Samira and Firas are a Muslim couple married in August 2009. As I mentioned in my previous post, I’ve been watching the TLC program, Strange Sex (also available on Netflix.) For Firas and Samira, it was love at first sight. One week after meeting, Firas asked Samira’s father for permission to marry. Muslims have even stronger prohibitions about premarital sex than Mormons. Samira stated that
“In the craziness of the wedding planning, I knew that I had to go to an OB-GYN to get a birth control prescription because me and Firas didn’t want to get pregnant right away. I didn’t tell my mom only because she told me that if I went to an OB-GYN they ‘d do a PAP smear, and a PAP smear makes you lose your virginity.”
Muslims also believe that tampons destroy a woman’s virginity. What happened at the doctor’s office surprised both her and the doctor.
When the doctor tried to insert a speculum for a pap smear, Samira’s vagina reflexively tightened up and wouldn’t allow penetration. The doctor tried for 20 minutes, to no avail. Concerned that it was some sort of psychological issue, the doctor referred her for counseling. It appeared to be a condition called vaginismus, an involuntary panic attack in the vagina. Samira and Firas were married for nearly a year, but were not able to consummate their marriage. Samira was devastated. “This is what you get for being such a good girl”, she cried emotionally. “Why did I go through all of that trouble?” She considered suicide and offered her husband a divorce.
As she did some research on the condition, she learned about a possible treatment with a sex therapist, but it was expensive. Without the money for treatment, she went to her father. She asked , “how do you talk to your family about sex? It was my last resort.” She told her father that “We’re not married” despite the ceremony. Her father agreed to pay for the treatments.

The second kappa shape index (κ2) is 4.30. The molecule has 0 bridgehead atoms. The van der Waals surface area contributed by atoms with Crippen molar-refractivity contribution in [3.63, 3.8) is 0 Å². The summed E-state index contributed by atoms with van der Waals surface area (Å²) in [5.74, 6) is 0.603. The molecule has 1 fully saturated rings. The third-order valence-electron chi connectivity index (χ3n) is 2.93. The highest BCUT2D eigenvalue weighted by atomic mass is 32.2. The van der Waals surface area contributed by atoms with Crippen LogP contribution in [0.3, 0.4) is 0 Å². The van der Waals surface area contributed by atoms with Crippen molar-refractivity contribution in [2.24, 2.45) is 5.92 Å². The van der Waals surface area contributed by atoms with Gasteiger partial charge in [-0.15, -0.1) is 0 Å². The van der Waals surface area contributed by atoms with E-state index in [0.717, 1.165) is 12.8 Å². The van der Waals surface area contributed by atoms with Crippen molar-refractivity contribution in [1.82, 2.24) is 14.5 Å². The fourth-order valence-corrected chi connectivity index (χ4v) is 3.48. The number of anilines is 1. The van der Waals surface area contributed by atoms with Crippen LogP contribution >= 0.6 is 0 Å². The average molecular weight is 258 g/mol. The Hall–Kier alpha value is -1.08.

Her therapist said “Our treatment will be direct hands on, hands in, if you may.” During therapy, I was astonished to hear that she had never looked at her vagina or touched it. It took several months of therapy, but she and her husband made a breakthrough the following May. The credits showed that she was pregnant.
While I think Samira’s reaction is definitely extreme, I think that many Mormon women can have a similar reaction because we don’t talk about sex openly, and don’t discuss problems that can occur on the wedding night. I remember talking with a few newlywed women, and they explained to me that sex was so uncomfortable for them on their wedding night, that they would have preferred to have waited a few days instead of consummating the marriage on her wedding night. I’ve also talked with others that had very uncomfortable wedding nights (one women even ended up at the doctor, concerned she had some sort of cancer.) In another case, the man was so rough that she was injured, and they couldn’t have sex for a few weeks until she healed.
I would consider Samara and Firas as much more moderate Muslims than we often stereotype. (What other Muslims would even appear on a show like this?) Still, I was interested in her final comments. “There is a phrase in Islam that there is no shame in knowledge. Now I understand that. I shouldn’t have been ashamed. I should ask questions. When I raise a child, I’ll share my experience with them, and I want to help them because they shouldn’t be afraid of something that is so natural.”